Washington: A City of Losers

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Washington: A City of Losers

When it comes to sports, Wash­ing­ton is the home of losers and crybabies.

That’s why the city can’t under­stand why Bryce Harper left.

The Wash­ing­ton Post described his deci­sion to leave DC for Philly: “He left adu­la­tion and a city that loved him for a new start in America’s No. 1 town for boos.”

Actu­ally, Harper left a fickle fan base that doesn’t sup­port a team when it isn’t win­ning. Philly sup­ports both win­ners and losers, with far more knowl­edge about the games than DC. Before the Wash­ing­ton Cap­i­tals won the Stan­ley Cup last year, the city hadn’t seen a major sports vic­tory in nearly 30 years.

Just a side note on the oft-​repeated slan­der about Philly and boos — mainly dat­ing back to Eagles’ fans throw­ing snow­balls at Santa.

As Philadel­phian Brian White explained before last year’s Super Bowl, Santa and the Eagles deserved it.

It turns out that 54,000 Eagles fans at Franklin Field had a lot of rea­sons to be angry on that snowy Dec. 15, 1968. They arrived to find their seats buried in snow.”

The team was 212, its worst record in a decade.

So here it is, a mis­er­able day in a mis­er­able sea­son in a mis­er­able city, and the mis­er­able Eagles are get­ting ready for their mis­er­able half­time show, com­plete with cheer­lead­ers and a brass band,” White wrote. “There’s just one prob­lem. There’s no Santa. He was stuck some­where in New Jer­sey, trapped by the snowstorm.”

A team staffer saw a man dressed as Santa in the crowd: 19-​year-​old Frank Olivo, a skinny, scruffy kid with­out presents and an equip­ment bag filled with damp towels.

Here come the boos. Here come the snow­balls,” White wrote. “Of course, it wasn’t really about Santa. It was about a ter­ri­ble team with a ter­ri­ble owner and a ter­ri­ble coach, and a city that had had enough.”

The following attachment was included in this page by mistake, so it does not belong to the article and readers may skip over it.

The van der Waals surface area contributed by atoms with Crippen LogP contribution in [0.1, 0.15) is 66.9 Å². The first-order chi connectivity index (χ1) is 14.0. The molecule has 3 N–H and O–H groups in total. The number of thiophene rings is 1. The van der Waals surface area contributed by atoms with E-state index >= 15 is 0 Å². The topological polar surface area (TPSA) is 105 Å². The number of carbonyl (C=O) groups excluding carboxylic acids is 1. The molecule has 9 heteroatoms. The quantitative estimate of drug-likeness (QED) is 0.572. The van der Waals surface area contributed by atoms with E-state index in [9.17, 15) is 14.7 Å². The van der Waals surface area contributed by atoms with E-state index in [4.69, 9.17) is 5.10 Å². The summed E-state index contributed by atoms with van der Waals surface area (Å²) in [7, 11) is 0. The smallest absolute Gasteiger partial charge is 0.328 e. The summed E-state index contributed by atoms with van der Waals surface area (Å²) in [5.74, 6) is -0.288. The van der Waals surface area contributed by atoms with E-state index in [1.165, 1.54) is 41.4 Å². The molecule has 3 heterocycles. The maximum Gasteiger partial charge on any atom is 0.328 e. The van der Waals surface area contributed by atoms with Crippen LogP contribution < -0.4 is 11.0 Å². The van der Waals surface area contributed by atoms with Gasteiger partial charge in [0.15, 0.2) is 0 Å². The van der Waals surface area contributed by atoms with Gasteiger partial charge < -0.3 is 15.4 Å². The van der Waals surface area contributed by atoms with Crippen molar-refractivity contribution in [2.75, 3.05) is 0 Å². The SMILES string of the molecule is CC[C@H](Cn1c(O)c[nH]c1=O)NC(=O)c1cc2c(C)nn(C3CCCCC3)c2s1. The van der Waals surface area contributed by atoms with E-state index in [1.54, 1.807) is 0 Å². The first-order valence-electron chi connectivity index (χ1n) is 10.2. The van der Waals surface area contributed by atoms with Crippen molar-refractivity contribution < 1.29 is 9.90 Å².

The Phillies paid Harper a lot of cash. But that’s because Philly wants to win and under­stand how to make it happen.

From his first news con­fer­ence, it appears that Harper feels rather com­fort­able in his new city. He decided not to wear his old uni­form num­ber, 34, in def­er­ence to the Hall of Famer Roy Hal­la­day. His jer­sey became the fastest seller ever.

He praised the blue-​collar spirit of Philly, remind­ing peo­ple that his father twisted rebar in Las Vegas to sup­port his family.

I think you’re always remem­bered for win­ning, and what bet­ter place to do it than in Philly?” Harper told reporters.

As for the boos, those come with the ter­ri­tory from fans who really under­stand the game.

When it comes to sports, Washington is the home of losers and crybabies.

That’s why the city can’t understand why Bryce Harper left.

The Washington Post described his decision to leave DC for Philly: “He left adulation and a city that loved him for a new start in America’s No. 1 town for boos.”

Actually, Harper left a fickle fan base that doesn’t support a team when it isn’t winning. Philly supports both winners and losers, with far more knowledge about the games than DC. Before the Washington Capitals won the Stanley Cup last year, the city hadn’t seen a major sports victory in nearly 30 years.

Just a side note on the oft-repeated slander about Philly and boos—mainly dating back to Eagles’ fans throwing snowballs at Santa.

As Philadelphian Brian White explained before last year’s Super Bowl, Santa and the Eagles deserved it.

“It turns out that 54,000 Eagles fans at Franklin Field had a lot of reasons to be angry on that snowy Dec. 15, 1968. They arrived to find their seats buried in snow.”

The team was 2-12, its worst record in a decade.

“So here it is, a miserable day in a miserable season in a miserable city, and the miserable Eagles are getting ready for their miserable halftime show, complete with cheerleaders and a brass band,” White wrote. “There’s just one problem. There’s no Santa. He was stuck somewhere in New Jersey, trapped by the snowstorm.”

A team staffer saw a man dressed as Santa in the crowd: 19-year-old Frank Olivo, a skinny, scruffy kid without presents and an equipment bag filled with damp towels.

“Here come the boos. Here come the snowballs,” White wrote. “Of course, it wasn’t really about Santa. It was about a terrible team with a terrible owner and a terrible coach, and a city that had had enough.”

The Phillies paid Harper a lot of cash. But that’s because Philly wants to win and understand how to make it happen.

From his first news conference, it appears that Harper feels rather comfortable in his new city. He decided not to wear his old uniform number, 34, in deference to the Hall of Famer Roy Halladay. His jersey became the fastest seller ever.

He praised the blue-collar spirit of Philly, reminding people that his father twisted rebar in Las Vegas to support his family.

“I think you’re always remembered for winning, and what better place to do it than in Philly?” Harper told reporters.

As for the boos, those come with the territory from fans who really understand the game.